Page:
The Human Rights and Equal Opportunity Commission Act 1986 (Cth), involved the Australian Federal Parliament in ratifying the International Covenant on Civil and Political Rights (ICCPR). [11] Article 17 of the ICCPR requires contracting states to ensure that their domestic legal systems provide adequate protection against interferences with privacy. [12] It is clear that even though legislation has been enacted at federal and state levels protecting the privacy of information [13] and communications, [14] the common law still has not recognised an enforceable right to personal privacy. [15]

PhotographerThe Common Law Position in Australia

A helpful starting point is the decision in Victoria Park Racing v Taylor [16] which concerned an attempt by the owner of a racetrack to prevent the defendants from observing and broadcasting the races and race information displaced at the track from the vantage point of a platform constructed on neighbouring land. The plaintiff based its claim on various grounds, including nuisance, to which Latham CJ remarked, “[h]owever desirable some limitation upon invasions of privacy might be, no authority was cited which shows that any general right of privacy exists”. [17] The High Court held that the owner and operator of the racecourse could not prevent another party from observing and broadcasting particulars carried out on the plaintiff’s property. For the next 60 years, this case was regarded as the proposition that the common law of Australia does not recognise a general tort of invasion of privacy.

The time was ripe for reconsideration of this issue when Australian Broadcasting Corp v Lenah Game Meats Pty Ltd [18] came before the High Court. It looked at this issue and rejected the assumed authority of the Victoria Park case. Gummow and Hayne JJ (with whom Gaudron J agreed) stated “Victoria Park does not stand in the path of the development of…a cause of action [for invasion of privacy]”. [19] Kirby J agreed, stating “[i]t may be that more was read into the decision in Victoria Park than the actual holding required”. [20] Callinan J summed up the “narrow majority” decision as being “a product of a different time”, [21] which was described as “conservative” and having “the appearance of an anachronism”. [22] His Honour concluded that the decision in Victoria Park clearly had no application in a case of invasion of privacy. [23] Gleeson CJ held that a useful practical test of whether something is private is whether the disclosure or observation of the information or conduct would be highly offensive to a reasonable person of ordinary sensibilities. [24]

Although the position of Victoria Park in Australia was clarified, the common law tort of privacy has been left open for development by the High Court. Only Callinan J went further and expressed his support for the recognition of a right to privacy, at least for the benefit of individuals as opposed to corporations:

It seems to me that, having regard to current conditions in this country, and developments of the law in other common law jurisdictions, the time is right for consideration whether a tort of invasion of privacy should be recognised in this country, or whether the legislatures should be left to determine whether provisions for a remedy for it should be made. [25]

Naomi CampbellGleeson CJ’s test was discussed in Campbell v MGN Ltd [2004] 2 AC 457. This case concerned the model, Naomi Campbell, who volunteered information publicly to the media about her private life, but untruthfully said she did not take drugs. She was photographed leaving a drug therapy group. The plaintiff sought damages for breach of confidentiality. The House of Lords found by majority for Ms Campbell. Lord Hope noted that a duty of confidence will arise whenever the party alleged to be subject to the duty “knows or ought to reasonably known that the other person can reasonably expect his privacy to be protected”. [26] Lord Hope considered the test proffered by Gleeson CJ in Lenah Game Meats to be useful in cases where there was room for doubt. [27] Baroness Hale said “an objective reasonable expectation test” is much simpler and clearer than the Gleeson CJ test, noting that in Australia there were no protections like the European Convention on Human Rights. Her Ladyship thought that Gleeson CJ did not intend his test to be the only test. [28] Lord Carswell considered it was not necessary to employ the Gleeson CJ test. His Lordship stated “it is sufficiently established by the nature of the material that it was private information which attracted the duty of observing the confidence in which it was imparted to the respondents. [29]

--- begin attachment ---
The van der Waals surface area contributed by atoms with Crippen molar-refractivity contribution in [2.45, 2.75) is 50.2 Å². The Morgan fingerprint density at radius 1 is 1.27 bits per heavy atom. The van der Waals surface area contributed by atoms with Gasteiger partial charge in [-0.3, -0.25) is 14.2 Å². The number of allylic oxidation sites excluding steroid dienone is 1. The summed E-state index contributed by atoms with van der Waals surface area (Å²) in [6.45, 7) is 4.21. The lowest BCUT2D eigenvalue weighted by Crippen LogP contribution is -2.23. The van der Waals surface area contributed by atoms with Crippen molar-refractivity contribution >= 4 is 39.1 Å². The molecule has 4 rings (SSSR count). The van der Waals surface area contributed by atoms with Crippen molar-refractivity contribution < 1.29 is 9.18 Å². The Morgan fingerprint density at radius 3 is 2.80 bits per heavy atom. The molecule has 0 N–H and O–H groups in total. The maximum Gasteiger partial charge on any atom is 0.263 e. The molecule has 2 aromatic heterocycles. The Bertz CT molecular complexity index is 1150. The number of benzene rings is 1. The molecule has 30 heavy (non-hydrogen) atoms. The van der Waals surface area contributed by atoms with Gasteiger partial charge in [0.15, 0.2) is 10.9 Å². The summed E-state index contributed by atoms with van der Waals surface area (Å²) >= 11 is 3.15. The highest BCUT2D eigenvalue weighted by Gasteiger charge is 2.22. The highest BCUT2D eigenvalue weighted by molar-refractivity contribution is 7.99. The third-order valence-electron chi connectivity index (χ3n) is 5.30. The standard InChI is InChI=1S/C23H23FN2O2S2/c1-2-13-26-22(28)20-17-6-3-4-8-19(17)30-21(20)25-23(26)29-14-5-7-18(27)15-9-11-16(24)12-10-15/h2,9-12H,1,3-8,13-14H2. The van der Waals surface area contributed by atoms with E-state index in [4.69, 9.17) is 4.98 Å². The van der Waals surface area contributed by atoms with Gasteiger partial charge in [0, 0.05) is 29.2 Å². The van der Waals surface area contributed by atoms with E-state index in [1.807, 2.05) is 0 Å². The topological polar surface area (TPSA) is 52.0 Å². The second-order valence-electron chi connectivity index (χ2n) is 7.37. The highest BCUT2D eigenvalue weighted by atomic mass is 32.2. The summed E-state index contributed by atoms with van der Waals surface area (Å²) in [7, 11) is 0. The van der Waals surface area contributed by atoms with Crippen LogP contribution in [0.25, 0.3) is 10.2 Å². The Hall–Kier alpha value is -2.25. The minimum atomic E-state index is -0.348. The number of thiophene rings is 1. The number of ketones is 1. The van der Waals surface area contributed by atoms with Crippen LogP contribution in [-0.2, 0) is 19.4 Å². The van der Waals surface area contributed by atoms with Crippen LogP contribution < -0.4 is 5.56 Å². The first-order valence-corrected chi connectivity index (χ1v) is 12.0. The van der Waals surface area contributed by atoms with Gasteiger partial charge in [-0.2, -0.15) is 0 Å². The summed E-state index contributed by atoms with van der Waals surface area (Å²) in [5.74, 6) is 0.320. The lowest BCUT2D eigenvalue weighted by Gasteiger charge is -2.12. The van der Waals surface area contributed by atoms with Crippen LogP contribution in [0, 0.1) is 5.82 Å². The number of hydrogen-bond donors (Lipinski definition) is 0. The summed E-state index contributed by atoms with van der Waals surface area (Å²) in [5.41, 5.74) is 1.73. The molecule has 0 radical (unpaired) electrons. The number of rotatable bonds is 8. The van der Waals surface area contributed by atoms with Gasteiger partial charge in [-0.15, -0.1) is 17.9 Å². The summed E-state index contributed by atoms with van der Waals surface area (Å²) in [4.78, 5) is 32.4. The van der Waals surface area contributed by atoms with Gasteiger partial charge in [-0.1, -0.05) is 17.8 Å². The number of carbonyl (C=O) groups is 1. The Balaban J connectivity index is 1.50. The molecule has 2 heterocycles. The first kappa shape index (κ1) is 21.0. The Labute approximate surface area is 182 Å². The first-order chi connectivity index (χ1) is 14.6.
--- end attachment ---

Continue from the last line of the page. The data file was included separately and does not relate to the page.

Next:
In Australia, a common law right to privacy has been dealt with by two lower courts in the cases of Grosse v Purvis [30] and Doe v Australian Broadcasting Corporation. [31]

In Grosse, the District Court held that the essential elements of the action for invasion of privacy were:

(i) a willed act by the defendant which intruded upon the privacy or seclusion of the plaintiff, in a manner which would have been considered highly offensive to a reasonable person of ordinary sensibilities; and

(ii) it must have caused the plaintiff detriment in the form of mental, psychological or emotional harm or distress which prevented or hindered the plaintiff from doing an act which he or she was lawfully entitled to do.

Grosse was not followed [32] by the Federal Court in Kalaba v Commonwealth of Australia, [33] although nothing significant was provided in the way of reasons for this, and the court appeared simply to rely on the absence of an earlier authority.

Giller v Procopets (2008) 24 VR 1 was a case where the respondent without the consent of the appellant distributed a tape of them having sex. She had consented to some of the films but not all of them.

All Judges accepted that equitable damages for breach of confidence were available to the plaintiff.

Neave JA at [428] held that the essence of the case if where the plaintiff has been embarrassed by the exposure of private information.